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Species: Brachymyrmex cavernicola   Wheeler, 1938 

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Taxonomic History (provided by Barry Bolton, 2023)

Brachymyrmex cavernicola Wheeler, 1938 PDF: 252 (w.m.) MEXICO (Yucatan). Neotropic. Primary type information: Primary type material: lectotype worker (by designation of Ortiz-Sepúlveda et al., 2019 10.1007/s13127-019-00406-2 PDF: 479). Primary type locality: lectotype Mexico: Yucatan, Chichen Itza, Balaam Canche Cave, (H.S. Pearse). Primary type depository: USNM. Secondary type information: Secondary type material: 21 paralectotype workers, 1 paralectotype male. Secondary type locality: same as for lectotype. Secondary type depositories: MCZC, USNM. Type notes: Original description cites 33 worker, 1 male syntypes. AntCat AntWiki HOL

Taxonomic history

// Distribution


  Geographic regions (According to curated Geolocale/Taxon lists):
    Americas: Argentina, Belize, Brazil, Colombia, Costa Rica, Ecuador, French Guiana, Guatemala, Honduras, Mexico, Nicaragua, Panama, Peru
  Biogeographic regions (According to curated Bioregion/Taxon lists):

Distribution Notes:

Mexico (type locality), Costa Rica. Costa Rica: Peñas Blancas, Maritza, Barva transect at 500m, La Selva, Hitoy Cerere.


Natural History:

This species occurs in low to mid-elevation wet to moist forest habitats, where it appears to be completely subterranean. I have a few records of workers from Winkler and Berlese samples, but I more often collect it by finding nests under stones and in small galleries in clay soil. I do not know what an entire colony is like, but I did find a dealate queen in one nest.

This is a very atypical Brachymyrmex. The coarse black setae sprouting from the pale orange integument makes for a striking appearance. It looks like a cross between Brachymyrmex and some Paratrechina.

This species was previously known only from the types. The types were collected in Mexico, "in the Balaam Canche Cave, Chichen Itza, under a stone near the mouth." (Wheeler 1938). Wheeler included the species in a paper on cavernicolous ant species, but admitted that the line between truly cavernicolous ants and subterranean ants was not sharp (he referred to subterranean ants as "microcavernicolous"). It is clear that this species is not associated with caves in any special way.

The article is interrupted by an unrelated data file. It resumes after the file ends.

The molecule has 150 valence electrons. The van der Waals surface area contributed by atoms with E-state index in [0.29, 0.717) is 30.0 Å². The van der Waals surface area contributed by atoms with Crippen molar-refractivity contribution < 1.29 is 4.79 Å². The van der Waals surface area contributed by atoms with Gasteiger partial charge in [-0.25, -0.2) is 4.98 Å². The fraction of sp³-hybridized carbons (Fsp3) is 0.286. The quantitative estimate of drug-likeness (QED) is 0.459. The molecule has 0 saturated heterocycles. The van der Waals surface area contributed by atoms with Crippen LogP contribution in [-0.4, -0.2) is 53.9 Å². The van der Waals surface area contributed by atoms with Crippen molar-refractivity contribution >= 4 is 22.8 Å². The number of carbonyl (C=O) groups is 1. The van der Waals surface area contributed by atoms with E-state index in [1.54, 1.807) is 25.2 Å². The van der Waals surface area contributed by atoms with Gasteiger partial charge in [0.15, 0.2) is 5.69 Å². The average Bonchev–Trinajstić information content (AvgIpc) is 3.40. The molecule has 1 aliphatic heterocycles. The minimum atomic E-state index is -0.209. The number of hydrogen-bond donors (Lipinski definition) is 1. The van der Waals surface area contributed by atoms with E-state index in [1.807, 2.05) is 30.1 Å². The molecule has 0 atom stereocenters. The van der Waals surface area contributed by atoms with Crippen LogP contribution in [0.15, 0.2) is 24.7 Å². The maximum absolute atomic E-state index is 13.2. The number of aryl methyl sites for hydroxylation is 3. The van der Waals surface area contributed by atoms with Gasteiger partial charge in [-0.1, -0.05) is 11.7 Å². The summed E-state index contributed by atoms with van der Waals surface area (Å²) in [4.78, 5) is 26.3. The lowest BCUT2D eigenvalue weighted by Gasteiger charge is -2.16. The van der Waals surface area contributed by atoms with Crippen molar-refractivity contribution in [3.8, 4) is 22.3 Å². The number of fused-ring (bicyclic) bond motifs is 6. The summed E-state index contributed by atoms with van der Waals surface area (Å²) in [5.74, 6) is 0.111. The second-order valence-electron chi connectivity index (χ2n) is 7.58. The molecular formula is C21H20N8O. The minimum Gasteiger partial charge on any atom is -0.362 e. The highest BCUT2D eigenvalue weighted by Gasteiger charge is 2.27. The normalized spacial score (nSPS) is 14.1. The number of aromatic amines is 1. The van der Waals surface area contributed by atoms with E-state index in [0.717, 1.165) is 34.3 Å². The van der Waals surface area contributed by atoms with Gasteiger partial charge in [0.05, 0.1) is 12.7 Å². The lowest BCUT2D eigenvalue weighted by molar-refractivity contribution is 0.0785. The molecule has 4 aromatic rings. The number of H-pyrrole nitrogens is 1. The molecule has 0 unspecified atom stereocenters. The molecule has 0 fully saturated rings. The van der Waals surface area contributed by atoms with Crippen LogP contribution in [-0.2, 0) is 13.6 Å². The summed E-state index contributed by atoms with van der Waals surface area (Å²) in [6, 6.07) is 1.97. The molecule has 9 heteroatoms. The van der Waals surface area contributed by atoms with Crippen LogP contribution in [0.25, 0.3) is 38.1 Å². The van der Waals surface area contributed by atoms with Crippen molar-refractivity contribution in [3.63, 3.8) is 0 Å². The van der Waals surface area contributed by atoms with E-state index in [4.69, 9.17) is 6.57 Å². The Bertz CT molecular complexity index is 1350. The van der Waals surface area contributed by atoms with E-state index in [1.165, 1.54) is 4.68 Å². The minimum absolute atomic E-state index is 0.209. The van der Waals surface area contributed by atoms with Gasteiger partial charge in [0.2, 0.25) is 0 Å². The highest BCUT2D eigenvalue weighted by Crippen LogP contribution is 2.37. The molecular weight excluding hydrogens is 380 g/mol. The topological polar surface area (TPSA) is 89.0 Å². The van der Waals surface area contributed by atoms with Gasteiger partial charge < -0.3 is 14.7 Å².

I owe the identification of this species to John LaPolla, who compared the images on this page to type material at the USNM.


Wheeler, W. M. 1938. Ants from the caves of Yucatan. Pp. 251-255 in: Pearse, A. S. Fauna of the caves of Yucatan. Carnegie Inst. Wash. Publ. 491:1-304.

Specimen Habitat Summary

Found most commonly in these habitats: 30 times found in tropical moist forest, 24 times found in mature wet forest, 21 times found in montane wet forest, 15 times found in tropical wet forest, 15 times found in 2º wet forest, 9 times found in tropical rainforest, with some big trees, probably a mix of primary and secondary forest, 3 times found in tropical rainforest, 3 times found in ridgetop cloud forest, 5 times found in wet forest, 2 times found in lowland rainforest, ...

Found most commonly in these microhabitats: 104 times ex sifted leaf litter, 24 times at bait, 10 times Hojarasca, 3 times nest under stone, 2 times ex sifted litter, 1 times ex sifted leaf litter and rotten wood, 1 times Nest in dead branch on ground., 1 times nest in clay soil, 1 times nest in chamber on clay bank, 1 times Malaise trap, 1 times LeafLitter, ...

Collected most commonly using these methods: 78 times MiniWinkler, 21 times MaxiWinkler, 24 times Baiting, 10 times search, 10 times Mini Winkler, 6 times Winkler, 5 times Berlese, 2 times Malaise, 1 times Winkler48h, 1 times berlese funnel, 1 times FIT, ...

Elevations: collected from 50 - 1305 meters, 441 meters average

Collect Date Range: collected between 1985-08-29 00:00:00.0 and 2019-06-29 00:00:00.0

Type specimens:

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